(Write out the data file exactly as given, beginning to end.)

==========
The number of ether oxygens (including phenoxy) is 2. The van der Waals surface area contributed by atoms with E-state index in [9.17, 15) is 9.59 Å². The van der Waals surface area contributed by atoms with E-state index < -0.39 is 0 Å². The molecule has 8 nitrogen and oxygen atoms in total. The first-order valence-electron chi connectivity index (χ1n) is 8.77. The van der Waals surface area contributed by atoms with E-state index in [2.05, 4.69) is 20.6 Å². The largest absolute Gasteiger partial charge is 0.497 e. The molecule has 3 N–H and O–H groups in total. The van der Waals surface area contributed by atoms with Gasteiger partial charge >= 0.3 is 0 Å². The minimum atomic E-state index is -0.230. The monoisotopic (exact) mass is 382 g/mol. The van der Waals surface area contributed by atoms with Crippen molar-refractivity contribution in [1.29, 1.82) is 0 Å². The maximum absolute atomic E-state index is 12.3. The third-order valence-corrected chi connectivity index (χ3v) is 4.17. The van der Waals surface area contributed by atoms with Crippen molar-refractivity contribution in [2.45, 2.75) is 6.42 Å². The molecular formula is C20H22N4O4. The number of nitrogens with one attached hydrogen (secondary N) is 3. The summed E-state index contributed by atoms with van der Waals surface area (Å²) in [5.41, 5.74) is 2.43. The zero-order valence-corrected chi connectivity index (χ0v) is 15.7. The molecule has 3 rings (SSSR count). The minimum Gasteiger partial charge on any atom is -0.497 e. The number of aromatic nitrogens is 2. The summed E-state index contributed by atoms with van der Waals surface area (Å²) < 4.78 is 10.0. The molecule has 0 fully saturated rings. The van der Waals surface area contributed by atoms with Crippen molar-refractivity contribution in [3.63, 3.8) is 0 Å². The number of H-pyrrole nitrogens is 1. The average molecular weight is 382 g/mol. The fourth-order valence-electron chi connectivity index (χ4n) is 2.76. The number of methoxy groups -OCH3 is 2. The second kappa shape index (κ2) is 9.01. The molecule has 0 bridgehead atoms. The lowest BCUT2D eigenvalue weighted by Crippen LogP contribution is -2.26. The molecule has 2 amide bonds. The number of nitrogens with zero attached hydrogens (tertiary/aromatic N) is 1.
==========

The number of ether oxygens (including phenoxy) is 2. The van der Waals surface area contributed by atoms with E-state index in [9.17, 15) is 9.59 Å². The van der Waals surface area contributed by atoms with E-state index < -0.39 is 0 Å². The molecule has 8 nitrogen and oxygen atoms in total. The first-order valence-electron chi connectivity index (χ1n) is 8.77. The van der Waals surface area contributed by atoms with E-state index in [2.05, 4.69) is 20.6 Å². The largest absolute Gasteiger partial charge is 0.497 e. The molecule has 3 N–H and O–H groups in total. The van der Waals surface area contributed by atoms with Gasteiger partial charge >= 0.3 is 0 Å². The minimum atomic E-state index is -0.230. The monoisotopic (exact) mass is 382 g/mol. The van der Waals surface area contributed by atoms with Crippen molar-refractivity contribution in [1.29, 1.82) is 0 Å². The maximum absolute atomic E-state index is 12.3. The third-order valence-corrected chi connectivity index (χ3v) is 4.17. The van der Waals surface area contributed by atoms with Crippen molar-refractivity contribution in [2.45, 2.75) is 6.42 Å². The molecular formula is C20H22N4O4. The number of nitrogens with one attached hydrogen (secondary N) is 3. The summed E-state index contributed by atoms with van der Waals surface area (Å²) in [5.41, 5.74) is 2.43. The zero-order valence-corrected chi connectivity index (χ0v) is 15.7. The molecule has 3 rings (SSSR count). The minimum Gasteiger partial charge on any atom is -0.497 e. The number of aromatic nitrogens is 2. The summed E-state index contributed by atoms with van der Waals surface area (Å²) < 4.78 is 10.0. The molecule has 0 fully saturated rings. The van der Waals surface area contributed by atoms with Crippen molar-refractivity contribution in [3.63, 3.8) is 0 Å². The number of H-pyrrole nitrogens is 1. The average molecular weight is 382 g/mol. The fourth-order valence-electron chi connectivity index (χ4n) is 2.76. The number of methoxy groups -OCH3 is 2. The second kappa shape index (κ2) is 9.01. The molecule has 0 bridgehead atoms. The lowest BCUT2D eigenvalue weighted by Crippen LogP contribution is -2.26. The molecule has 2 amide bonds. The number of nitrogens with zero attached hydrogens (tertiary/aromatic N) is 1.